Introduction to Patents
What can be protected in a Patent?
Typically a patentable invention consists of a product, an apparatus, a system and/or a method of manufacture or use. The patentable invention must be technological in nature, that is to say it must have technical features and cannot merely consist of an abstract concept.
There are also a number of specific types of invention that are excluded from patentability, these include methods of doing business or playing a game, methods of medical treatment, and aesthetic inventions including the presentation of information. If you think your invention may fall within one of these areas, we would be happy to discuss this with you to see if there is some aspect of your invention that is patentable, or whether you may be able to obtain another form of protection such as a Registered Design.
In order to obtain a granted patent, your invention must be considered to be novel (new) and to involve an inventive step (not be obvious) over what has be done before (prior art). To assess this, the Patent Office carries out a prior art search and examines your patent application in light of the results of this search, to determine if the patent should be granted.
Why should I get a patent?
A granted patent gives the owner a legal right to stop someone else using his invention without his permission. This means you can stop your competitors copying your ideas and products while the patent is in force. A patent can last up to 20 years from the filing date. In addition a patent, or even a patent application, can give your business a commercial edge and provide a useful asset for the company. This advantage could be in the form of:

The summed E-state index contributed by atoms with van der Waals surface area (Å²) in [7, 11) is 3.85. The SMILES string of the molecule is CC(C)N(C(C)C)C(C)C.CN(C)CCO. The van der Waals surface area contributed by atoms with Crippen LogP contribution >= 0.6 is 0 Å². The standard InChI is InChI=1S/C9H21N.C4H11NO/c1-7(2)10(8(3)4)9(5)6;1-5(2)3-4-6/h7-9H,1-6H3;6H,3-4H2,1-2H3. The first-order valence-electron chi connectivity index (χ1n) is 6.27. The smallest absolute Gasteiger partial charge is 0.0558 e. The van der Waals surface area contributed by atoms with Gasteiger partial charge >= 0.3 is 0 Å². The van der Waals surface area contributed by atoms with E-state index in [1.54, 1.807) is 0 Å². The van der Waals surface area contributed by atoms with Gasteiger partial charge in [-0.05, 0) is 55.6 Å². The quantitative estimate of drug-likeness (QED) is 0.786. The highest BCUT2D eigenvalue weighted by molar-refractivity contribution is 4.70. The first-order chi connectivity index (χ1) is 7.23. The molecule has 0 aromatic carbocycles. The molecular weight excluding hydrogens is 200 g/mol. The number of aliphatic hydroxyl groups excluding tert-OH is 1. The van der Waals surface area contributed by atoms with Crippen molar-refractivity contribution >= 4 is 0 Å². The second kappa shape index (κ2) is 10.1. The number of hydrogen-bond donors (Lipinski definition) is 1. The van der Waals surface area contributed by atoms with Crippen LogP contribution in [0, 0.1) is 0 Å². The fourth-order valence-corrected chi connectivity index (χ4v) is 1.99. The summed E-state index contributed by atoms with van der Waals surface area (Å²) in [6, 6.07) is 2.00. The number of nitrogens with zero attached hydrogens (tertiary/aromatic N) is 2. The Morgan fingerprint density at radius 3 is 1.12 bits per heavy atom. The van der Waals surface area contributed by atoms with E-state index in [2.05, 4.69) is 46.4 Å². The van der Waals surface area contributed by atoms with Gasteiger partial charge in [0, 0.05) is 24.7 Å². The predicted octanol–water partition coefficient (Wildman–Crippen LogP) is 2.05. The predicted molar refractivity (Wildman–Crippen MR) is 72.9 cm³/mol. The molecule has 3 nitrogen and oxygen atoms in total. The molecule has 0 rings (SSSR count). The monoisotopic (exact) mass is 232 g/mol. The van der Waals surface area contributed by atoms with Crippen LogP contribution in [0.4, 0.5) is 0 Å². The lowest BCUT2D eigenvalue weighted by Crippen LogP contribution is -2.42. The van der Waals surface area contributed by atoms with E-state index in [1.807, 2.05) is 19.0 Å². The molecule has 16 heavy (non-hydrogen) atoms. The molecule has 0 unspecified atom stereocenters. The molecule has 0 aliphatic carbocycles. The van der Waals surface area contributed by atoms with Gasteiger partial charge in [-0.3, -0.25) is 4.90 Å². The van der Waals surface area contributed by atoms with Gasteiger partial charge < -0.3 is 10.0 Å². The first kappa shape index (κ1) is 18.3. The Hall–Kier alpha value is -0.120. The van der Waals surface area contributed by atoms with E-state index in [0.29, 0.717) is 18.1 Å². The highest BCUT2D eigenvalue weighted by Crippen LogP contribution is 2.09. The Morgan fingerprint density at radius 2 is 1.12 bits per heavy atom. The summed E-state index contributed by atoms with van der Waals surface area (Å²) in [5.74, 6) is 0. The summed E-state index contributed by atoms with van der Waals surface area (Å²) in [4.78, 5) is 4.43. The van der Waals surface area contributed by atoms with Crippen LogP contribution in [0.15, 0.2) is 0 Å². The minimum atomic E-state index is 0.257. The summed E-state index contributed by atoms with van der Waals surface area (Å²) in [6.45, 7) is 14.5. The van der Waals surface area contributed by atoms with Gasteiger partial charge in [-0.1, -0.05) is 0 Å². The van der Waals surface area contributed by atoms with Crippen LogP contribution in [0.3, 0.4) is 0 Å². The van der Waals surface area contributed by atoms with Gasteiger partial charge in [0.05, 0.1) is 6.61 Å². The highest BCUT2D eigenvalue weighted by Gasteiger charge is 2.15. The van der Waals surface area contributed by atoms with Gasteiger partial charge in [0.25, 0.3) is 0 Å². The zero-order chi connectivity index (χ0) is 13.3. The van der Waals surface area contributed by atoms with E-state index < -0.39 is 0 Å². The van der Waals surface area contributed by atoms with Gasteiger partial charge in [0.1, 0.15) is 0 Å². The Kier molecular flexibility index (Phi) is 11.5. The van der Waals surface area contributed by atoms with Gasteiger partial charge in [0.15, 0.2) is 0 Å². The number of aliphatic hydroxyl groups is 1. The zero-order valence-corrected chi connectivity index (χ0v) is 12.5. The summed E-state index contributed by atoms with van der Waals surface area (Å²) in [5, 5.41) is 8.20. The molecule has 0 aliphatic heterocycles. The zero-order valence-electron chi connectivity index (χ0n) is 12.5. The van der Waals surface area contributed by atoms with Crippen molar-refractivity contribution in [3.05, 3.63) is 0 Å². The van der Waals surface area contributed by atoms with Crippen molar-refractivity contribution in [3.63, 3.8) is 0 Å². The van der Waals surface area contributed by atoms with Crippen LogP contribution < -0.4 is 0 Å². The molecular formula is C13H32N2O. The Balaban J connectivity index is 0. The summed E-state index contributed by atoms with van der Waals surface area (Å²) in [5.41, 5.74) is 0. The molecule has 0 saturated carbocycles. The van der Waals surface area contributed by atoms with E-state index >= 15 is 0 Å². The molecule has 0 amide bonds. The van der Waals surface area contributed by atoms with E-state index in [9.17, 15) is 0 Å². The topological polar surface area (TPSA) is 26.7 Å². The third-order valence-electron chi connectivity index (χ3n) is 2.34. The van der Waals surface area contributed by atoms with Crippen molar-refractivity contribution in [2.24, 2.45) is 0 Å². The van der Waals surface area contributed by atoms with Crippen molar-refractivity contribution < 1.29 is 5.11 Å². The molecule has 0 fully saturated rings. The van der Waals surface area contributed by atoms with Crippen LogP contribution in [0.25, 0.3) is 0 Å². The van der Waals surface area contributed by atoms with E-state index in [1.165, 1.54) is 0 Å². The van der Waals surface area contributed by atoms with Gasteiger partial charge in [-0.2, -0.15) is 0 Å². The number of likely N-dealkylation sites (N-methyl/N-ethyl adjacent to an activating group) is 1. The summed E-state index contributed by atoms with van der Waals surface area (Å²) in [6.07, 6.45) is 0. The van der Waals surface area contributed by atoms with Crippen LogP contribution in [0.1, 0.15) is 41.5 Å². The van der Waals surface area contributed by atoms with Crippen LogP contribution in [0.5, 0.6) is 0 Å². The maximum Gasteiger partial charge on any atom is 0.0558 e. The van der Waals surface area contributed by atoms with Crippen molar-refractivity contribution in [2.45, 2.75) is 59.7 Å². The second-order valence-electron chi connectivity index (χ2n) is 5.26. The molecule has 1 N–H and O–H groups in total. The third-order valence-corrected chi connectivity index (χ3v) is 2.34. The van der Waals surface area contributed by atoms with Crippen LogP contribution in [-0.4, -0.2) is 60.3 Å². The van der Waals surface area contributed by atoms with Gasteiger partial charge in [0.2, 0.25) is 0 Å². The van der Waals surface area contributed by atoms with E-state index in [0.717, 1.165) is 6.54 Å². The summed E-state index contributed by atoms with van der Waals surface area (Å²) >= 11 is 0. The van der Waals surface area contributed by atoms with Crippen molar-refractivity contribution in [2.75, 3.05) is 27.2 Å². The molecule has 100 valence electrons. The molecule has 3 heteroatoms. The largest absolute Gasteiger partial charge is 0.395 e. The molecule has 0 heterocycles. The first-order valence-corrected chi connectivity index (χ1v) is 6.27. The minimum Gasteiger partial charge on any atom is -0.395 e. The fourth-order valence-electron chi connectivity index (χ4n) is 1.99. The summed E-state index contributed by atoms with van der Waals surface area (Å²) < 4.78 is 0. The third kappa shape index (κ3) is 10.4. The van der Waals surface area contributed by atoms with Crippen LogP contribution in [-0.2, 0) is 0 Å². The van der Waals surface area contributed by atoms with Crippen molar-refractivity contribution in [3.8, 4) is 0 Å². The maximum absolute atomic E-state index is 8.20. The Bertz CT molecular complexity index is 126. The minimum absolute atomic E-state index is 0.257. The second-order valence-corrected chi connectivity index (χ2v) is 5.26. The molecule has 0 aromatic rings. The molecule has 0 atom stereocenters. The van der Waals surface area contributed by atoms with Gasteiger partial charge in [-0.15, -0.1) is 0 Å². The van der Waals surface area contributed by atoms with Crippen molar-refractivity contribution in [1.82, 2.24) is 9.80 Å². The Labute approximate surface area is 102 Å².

- Owning a property right that can be sold or licensed;
- Being able to put ‘patent pending’ or similar information on your products, to deter competition; and/or
- Providing a means to reduce your tax rate. (See our Patent Box section)
How do I protect my invention all over the world?
Unfortunately there is no such thing as a worldwide patent. Patent protection must be obtained on a country by country basis, although there are some systems in existence that can make this process a little easier.
In general we would recommend, for UK based inventors and SMEs, that you initially file a UK patent application. This is a cost effective process as the official fees payable to the UK Patent Office are low compared to other national patent offices, and the UK Patent Office is able to provide a prior art search within 4-6 months after filing the application.
If you wish to obtain patent protection in other countries around the world it is possible to file applications in these countries within 12 months of the filing date of your UK patent application. If this is done, these foreign applications can be ‘backdated’ to the filing date of your UK application (this is known as claming priority). If you know that you want to obtain protection in a number of European countries, or a number of countries around the world, it may be sensible to consider applying for a European Patent, or filing an International Patent Application.